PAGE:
Has anyone told you – you sound like Maria Callas, Leontyne Price, Joan Sutherland, or Enrico Caruso, Luciano Pavarotti, Martti Talvela? That’s great and, since it is a real compliment because these were all amazing artists, be sure to thank the compliment giver.
But … is it really what you want to become? Someone who sounds like a great opera star of a bygone time? If it is, stop right here and go onto the next blog post, because today we will deal with individuality and uniqueness of sound.
My opinion is that today’s singers seem to sound very similar. The colour of their voices is often beautiful but bland. In the last few years, there have even been academic studies done to determine if there has been a decline in “heavier” voices necessary for Verdi and Wagner*.
For the purpose of this blog post, my view point is that you, as a young singer starting out, should pay close attention to your individual timbre and cultivate it.
The important thing to remember is the uniqueness of your sound. There are roles for every voice range, from soubrette to heavy bass. And within these “Fachs”, there are many nuances – lyric, lyrico spinto, jung dramatisch, etc. etc. The important factor is to find those roles that fit your voice and personality best. And that means feeling comfortable while singing. Don’t let any singing teacher or coach force you to do anything with your voice that feels uncomfortable. Yes, you may be able to fulfill the requirements of the role, but if there is even the slightest stress in pushing or producing the sound, please consider to not do it. First and foremost because it will hurt you physically in the long run and secondly because the listener can immediately tell if there is effort or pushing. The listener will suffer with the singer, believe me! And will not have pleasant associations with that singer. I don’t want that to be you.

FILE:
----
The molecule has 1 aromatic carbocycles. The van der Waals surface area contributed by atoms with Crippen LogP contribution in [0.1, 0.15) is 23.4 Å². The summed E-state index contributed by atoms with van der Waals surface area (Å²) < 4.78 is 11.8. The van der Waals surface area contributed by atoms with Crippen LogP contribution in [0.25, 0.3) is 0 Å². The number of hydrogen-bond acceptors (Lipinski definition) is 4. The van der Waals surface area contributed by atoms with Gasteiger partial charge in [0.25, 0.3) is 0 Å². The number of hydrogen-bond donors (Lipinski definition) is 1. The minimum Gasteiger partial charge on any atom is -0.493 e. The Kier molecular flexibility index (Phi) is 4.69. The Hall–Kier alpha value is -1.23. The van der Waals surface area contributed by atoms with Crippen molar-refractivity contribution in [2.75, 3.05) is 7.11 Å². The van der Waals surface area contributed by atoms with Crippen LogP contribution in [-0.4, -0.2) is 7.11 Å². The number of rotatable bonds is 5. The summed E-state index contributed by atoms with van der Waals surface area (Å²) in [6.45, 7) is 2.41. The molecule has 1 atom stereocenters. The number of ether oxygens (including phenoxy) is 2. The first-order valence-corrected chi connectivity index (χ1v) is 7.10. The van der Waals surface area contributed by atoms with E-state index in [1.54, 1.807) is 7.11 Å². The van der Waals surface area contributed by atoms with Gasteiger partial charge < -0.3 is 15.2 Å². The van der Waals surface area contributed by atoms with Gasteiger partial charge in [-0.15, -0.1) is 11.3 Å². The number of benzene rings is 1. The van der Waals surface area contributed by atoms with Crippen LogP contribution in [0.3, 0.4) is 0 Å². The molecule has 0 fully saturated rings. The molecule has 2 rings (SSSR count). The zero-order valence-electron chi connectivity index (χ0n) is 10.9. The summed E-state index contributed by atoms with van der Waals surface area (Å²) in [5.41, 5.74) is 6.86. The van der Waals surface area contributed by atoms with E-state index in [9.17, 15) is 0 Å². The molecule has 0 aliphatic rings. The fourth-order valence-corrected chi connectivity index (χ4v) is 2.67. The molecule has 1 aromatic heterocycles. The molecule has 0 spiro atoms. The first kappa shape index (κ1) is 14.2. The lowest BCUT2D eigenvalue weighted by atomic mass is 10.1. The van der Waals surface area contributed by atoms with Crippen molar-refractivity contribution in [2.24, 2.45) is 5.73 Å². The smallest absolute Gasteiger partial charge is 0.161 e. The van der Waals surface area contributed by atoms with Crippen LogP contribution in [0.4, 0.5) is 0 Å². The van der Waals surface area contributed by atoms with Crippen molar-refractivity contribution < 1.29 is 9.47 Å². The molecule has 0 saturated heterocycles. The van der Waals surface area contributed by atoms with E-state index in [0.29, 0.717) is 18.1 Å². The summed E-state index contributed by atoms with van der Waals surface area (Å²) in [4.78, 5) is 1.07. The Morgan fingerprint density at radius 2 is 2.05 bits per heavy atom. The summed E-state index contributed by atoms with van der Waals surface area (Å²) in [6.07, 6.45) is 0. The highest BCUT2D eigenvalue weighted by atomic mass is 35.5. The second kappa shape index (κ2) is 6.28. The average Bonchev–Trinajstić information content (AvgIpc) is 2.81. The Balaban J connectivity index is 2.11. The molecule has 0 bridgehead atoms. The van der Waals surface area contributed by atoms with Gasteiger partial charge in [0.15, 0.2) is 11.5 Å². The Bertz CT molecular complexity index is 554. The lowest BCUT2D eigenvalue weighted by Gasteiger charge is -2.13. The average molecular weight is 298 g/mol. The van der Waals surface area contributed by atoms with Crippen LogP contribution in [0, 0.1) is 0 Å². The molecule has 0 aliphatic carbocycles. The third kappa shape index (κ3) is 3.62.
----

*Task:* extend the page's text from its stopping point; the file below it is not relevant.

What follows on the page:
This has nothing to do with putting on any diva/divo attitudes, of being fickle in your choice of roles and “difficult” because you may say “no” more often. It only has to do with the fact that you should know yourself, know how far you can go vocally and stay true to your voice and your personality.
This also has nothing to do with not going outside your comfort zone to experiment with different techniques, try out roles – in fact, I would encourage you to do so. You may be pleasantly surprized at finding techniques and roles that work for you. But listen to your body and – in the long run – don’t overstep those boundaries that feel uncomfortable too often.
If you are lucky, you will intuitively know what is best for you. Even luckier – because it shortens the process of trial and error – to find a coach or teacher who correctly recognizes your potential. He/she will have the experience and knowledge to advise you on your own, personal development. He/she will not try to model you in his or her own image or, worse, push you into a mold that does not fit you.
Remember, it is your voice, it is your life.
If it requires that you change your teacher or coach more than a few times until you find the right one, so be it.
*Prof. Andrew Moravcsik, Princeton University https://www.princeton.edu/~amoravcs/music.html